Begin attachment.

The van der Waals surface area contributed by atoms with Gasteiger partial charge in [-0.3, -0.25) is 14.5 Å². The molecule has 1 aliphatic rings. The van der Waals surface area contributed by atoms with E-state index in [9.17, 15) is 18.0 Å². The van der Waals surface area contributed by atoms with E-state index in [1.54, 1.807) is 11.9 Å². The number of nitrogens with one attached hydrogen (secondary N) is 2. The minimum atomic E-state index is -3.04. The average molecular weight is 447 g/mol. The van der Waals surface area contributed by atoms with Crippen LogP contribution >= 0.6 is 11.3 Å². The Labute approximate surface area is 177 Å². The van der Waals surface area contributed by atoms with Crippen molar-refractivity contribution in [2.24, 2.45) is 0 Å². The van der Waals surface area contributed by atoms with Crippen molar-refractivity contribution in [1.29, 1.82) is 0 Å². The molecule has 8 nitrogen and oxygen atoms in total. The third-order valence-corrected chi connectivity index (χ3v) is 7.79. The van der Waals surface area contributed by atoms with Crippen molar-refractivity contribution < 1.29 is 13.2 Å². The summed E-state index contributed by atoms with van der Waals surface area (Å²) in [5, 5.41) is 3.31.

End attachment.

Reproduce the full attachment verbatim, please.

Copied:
The van der Waals surface area contributed by atoms with Gasteiger partial charge in [-0.3, -0.25) is 14.5 Å². The molecule has 1 aliphatic rings. The van der Waals surface area contributed by atoms with E-state index in [9.17, 15) is 18.0 Å². The van der Waals surface area contributed by atoms with E-state index in [1.54, 1.807) is 11.9 Å². The number of nitrogens with one attached hydrogen (secondary N) is 2. The minimum atomic E-state index is -3.04. The average molecular weight is 447 g/mol. The van der Waals surface area contributed by atoms with Crippen LogP contribution >= 0.6 is 11.3 Å². The Labute approximate surface area is 177 Å². The van der Waals surface area contributed by atoms with Crippen molar-refractivity contribution in [2.24, 2.45) is 0 Å². The van der Waals surface area contributed by atoms with Crippen molar-refractivity contribution in [1.29, 1.82) is 0 Å². The molecule has 8 nitrogen and oxygen atoms in total. The third-order valence-corrected chi connectivity index (χ3v) is 7.79. The van der Waals surface area contributed by atoms with Crippen molar-refractivity contribution < 1.29 is 13.2 Å². The summed E-state index contributed by atoms with van der Waals surface area (Å²) in [5, 5.41) is 3.31.